In my senior year of high school, our summer assignment for AP English was to read How to Read Literature Like a Professor by Thomas Foster. The only thing I remember from that book was: 


Doesn’t matter if there’s no Jesus in it.


The idea of people coming together to share their thoughts and feelings in an intimate way over food. Food is the basis for all our connections, a tangible thing that we bond over. When I tell my high school friends about how I’ve gained the Freshman 15 since starting college, they don’t believe me. Not until they learn about how we have four dining halls and four takeout places. Then they believe me a little, but not really, because they think I burn off all the extra calories from climbing the stairs on campus every day.

I remember reading somewhere that people tend to eat more when they’re around other people than when they eat alone. I believed that Food=Communion, so I thought if I ate the Food with other people, I’d get the Communion part automatically. I really just wanted the Communion. But no matter how much I stuffed my face with BPlate’s ganache tarts or chipotle chicken, I couldn’t find the intimate sharing of thoughts and feelings. I just gained weight.

My favorite analogy to describe how I feel is: imagine going through life as if you have a sieve. Like all these Food moments with people should be filling up the hunger inside me, but it all just seeps out and I can’t seem to hold onto anything.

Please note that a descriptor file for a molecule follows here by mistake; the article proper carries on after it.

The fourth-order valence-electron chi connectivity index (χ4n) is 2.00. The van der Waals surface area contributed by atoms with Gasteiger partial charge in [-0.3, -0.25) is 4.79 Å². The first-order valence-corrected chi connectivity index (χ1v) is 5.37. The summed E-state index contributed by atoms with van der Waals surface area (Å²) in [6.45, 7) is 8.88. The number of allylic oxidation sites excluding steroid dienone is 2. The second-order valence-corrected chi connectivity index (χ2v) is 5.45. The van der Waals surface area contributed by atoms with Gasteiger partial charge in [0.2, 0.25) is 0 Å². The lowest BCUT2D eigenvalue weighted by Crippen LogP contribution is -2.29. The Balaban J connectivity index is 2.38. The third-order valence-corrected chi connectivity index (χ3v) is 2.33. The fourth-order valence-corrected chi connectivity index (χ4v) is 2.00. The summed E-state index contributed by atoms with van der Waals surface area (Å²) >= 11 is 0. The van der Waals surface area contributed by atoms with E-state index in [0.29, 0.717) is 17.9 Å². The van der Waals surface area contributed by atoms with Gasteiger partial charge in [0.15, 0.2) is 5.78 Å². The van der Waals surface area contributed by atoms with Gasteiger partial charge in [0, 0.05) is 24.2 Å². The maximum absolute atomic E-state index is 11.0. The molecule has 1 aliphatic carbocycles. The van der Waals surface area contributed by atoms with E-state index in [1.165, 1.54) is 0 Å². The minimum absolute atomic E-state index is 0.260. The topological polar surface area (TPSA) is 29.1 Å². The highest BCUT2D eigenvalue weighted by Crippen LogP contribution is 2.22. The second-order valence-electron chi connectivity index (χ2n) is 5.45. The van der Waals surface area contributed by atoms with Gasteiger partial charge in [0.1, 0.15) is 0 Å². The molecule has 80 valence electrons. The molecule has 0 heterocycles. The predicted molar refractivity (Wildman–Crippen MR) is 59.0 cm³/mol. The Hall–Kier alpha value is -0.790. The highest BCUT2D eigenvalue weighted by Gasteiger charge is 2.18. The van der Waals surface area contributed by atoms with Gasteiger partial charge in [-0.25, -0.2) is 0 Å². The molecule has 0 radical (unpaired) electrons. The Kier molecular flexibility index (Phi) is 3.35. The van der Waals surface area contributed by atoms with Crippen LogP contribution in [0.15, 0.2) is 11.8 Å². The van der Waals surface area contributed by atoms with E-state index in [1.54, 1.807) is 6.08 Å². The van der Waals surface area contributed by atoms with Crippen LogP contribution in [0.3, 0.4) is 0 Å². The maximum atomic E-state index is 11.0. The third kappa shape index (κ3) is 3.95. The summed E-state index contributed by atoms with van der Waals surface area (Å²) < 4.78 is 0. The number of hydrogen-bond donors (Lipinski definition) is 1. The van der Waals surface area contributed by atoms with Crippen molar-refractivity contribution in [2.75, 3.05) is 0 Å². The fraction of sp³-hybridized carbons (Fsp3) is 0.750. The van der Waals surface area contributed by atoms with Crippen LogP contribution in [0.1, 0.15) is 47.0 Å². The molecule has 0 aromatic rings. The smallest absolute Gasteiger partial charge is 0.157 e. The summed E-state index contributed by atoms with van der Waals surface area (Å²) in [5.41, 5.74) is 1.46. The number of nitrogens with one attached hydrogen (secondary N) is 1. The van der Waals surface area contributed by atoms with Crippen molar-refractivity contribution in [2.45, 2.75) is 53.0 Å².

I want to talk about how chemistry is just a bunch of atoms understanding atoms, the people that fall between the cracks, and whether unconditional love exists. I want to tell someone how I feel fragile like glass all the time, but I want to be resilient like the Bodhi tree, under which Buddha reached enlightenment. I want to be the quiet in the faint chill of the morning, the wonder of people when they look towards the heavens, the softness that settles in the letters I write. I want to feel connected with others. I look around me and see the thousands of students being the suns of their own galaxies, and wonder if our orbits will ever cross. 

For now I will keep carrying my sieve. I will say hello to you, and I will invite you to grab food with me at BPlate. I will invite you to make a communion of our own. 


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